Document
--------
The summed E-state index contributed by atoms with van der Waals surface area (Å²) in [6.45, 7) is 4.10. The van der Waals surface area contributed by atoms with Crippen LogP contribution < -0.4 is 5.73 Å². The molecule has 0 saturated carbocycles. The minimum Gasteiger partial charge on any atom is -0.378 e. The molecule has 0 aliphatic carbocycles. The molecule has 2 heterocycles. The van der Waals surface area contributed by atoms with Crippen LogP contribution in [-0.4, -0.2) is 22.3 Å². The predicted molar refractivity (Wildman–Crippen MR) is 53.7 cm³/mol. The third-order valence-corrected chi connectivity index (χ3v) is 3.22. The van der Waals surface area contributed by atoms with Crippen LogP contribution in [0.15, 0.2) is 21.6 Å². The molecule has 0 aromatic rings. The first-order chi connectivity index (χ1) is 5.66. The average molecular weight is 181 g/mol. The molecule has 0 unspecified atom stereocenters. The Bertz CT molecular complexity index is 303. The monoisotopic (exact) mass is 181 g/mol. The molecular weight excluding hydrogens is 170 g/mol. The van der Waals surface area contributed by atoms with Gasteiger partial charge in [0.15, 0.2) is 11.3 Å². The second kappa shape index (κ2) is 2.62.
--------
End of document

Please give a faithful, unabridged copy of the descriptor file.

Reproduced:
The summed E-state index contributed by atoms with van der Waals surface area (Å²) in [6.45, 7) is 4.10. The van der Waals surface area contributed by atoms with Crippen LogP contribution < -0.4 is 5.73 Å². The molecule has 0 saturated carbocycles. The minimum Gasteiger partial charge on any atom is -0.378 e. The molecule has 0 aliphatic carbocycles. The molecule has 2 heterocycles. The van der Waals surface area contributed by atoms with Crippen LogP contribution in [-0.4, -0.2) is 22.3 Å². The predicted molar refractivity (Wildman–Crippen MR) is 53.7 cm³/mol. The third-order valence-corrected chi connectivity index (χ3v) is 3.22. The van der Waals surface area contributed by atoms with Crippen LogP contribution in [0.15, 0.2) is 21.6 Å². The molecule has 0 aromatic rings. The first-order chi connectivity index (χ1) is 5.66. The average molecular weight is 181 g/mol. The molecule has 0 unspecified atom stereocenters. The Bertz CT molecular complexity index is 303. The monoisotopic (exact) mass is 181 g/mol. The molecular weight excluding hydrogens is 170 g/mol. The van der Waals surface area contributed by atoms with Gasteiger partial charge in [0.15, 0.2) is 11.3 Å². The second kappa shape index (κ2) is 2.62.